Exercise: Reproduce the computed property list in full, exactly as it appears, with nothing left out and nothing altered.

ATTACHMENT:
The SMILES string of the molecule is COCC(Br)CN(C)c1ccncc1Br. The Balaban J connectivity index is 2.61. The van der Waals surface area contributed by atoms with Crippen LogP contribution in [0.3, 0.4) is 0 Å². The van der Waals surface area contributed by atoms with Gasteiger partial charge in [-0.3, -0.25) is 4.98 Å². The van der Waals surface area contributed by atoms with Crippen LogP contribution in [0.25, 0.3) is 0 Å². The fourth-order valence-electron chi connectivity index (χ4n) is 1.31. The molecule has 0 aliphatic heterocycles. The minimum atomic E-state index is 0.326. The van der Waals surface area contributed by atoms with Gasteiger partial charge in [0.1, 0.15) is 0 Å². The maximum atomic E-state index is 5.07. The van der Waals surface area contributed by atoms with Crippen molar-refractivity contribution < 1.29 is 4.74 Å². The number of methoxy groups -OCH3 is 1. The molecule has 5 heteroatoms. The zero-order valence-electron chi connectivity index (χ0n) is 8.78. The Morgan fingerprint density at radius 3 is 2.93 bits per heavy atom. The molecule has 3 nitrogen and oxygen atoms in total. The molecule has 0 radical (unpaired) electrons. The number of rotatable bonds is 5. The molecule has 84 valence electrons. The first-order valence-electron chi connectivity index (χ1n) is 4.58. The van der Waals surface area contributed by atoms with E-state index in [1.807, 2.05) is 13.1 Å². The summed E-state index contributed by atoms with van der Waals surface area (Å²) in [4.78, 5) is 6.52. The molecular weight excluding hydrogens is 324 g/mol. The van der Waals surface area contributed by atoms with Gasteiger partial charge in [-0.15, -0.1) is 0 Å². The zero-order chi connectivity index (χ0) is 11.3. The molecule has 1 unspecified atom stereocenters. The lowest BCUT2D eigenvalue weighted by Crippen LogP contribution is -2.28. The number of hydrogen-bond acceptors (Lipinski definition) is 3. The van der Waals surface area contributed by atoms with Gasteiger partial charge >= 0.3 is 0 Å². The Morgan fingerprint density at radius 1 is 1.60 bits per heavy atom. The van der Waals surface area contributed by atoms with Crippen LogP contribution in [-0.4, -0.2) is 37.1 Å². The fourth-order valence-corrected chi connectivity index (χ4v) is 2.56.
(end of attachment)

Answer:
The SMILES string of the molecule is COCC(Br)CN(C)c1ccncc1Br. The Balaban J connectivity index is 2.61. The van der Waals surface area contributed by atoms with Crippen LogP contribution in [0.3, 0.4) is 0 Å². The van der Waals surface area contributed by atoms with Gasteiger partial charge in [-0.3, -0.25) is 4.98 Å². The van der Waals surface area contributed by atoms with Crippen LogP contribution in [0.25, 0.3) is 0 Å². The fourth-order valence-electron chi connectivity index (χ4n) is 1.31. The molecule has 0 aliphatic heterocycles. The minimum atomic E-state index is 0.326. The van der Waals surface area contributed by atoms with Gasteiger partial charge in [0.1, 0.15) is 0 Å². The maximum atomic E-state index is 5.07. The van der Waals surface area contributed by atoms with Crippen molar-refractivity contribution < 1.29 is 4.74 Å². The number of methoxy groups -OCH3 is 1. The molecule has 5 heteroatoms. The zero-order valence-electron chi connectivity index (χ0n) is 8.78. The Morgan fingerprint density at radius 3 is 2.93 bits per heavy atom. The molecule has 3 nitrogen and oxygen atoms in total. The molecule has 0 radical (unpaired) electrons. The number of rotatable bonds is 5. The molecule has 84 valence electrons. The first-order valence-electron chi connectivity index (χ1n) is 4.58. The van der Waals surface area contributed by atoms with E-state index in [1.807, 2.05) is 13.1 Å². The summed E-state index contributed by atoms with van der Waals surface area (Å²) in [4.78, 5) is 6.52. The molecular weight excluding hydrogens is 324 g/mol. The van der Waals surface area contributed by atoms with Gasteiger partial charge in [-0.15, -0.1) is 0 Å². The zero-order chi connectivity index (χ0) is 11.3. The molecule has 1 unspecified atom stereocenters. The lowest BCUT2D eigenvalue weighted by Crippen LogP contribution is -2.28. The number of hydrogen-bond acceptors (Lipinski definition) is 3. The van der Waals surface area contributed by atoms with Gasteiger partial charge >= 0.3 is 0 Å². The Morgan fingerprint density at radius 1 is 1.60 bits per heavy atom. The van der Waals surface area contributed by atoms with Crippen LogP contribution in [-0.4, -0.2) is 37.1 Å². The fourth-order valence-corrected chi connectivity index (χ4v) is 2.56.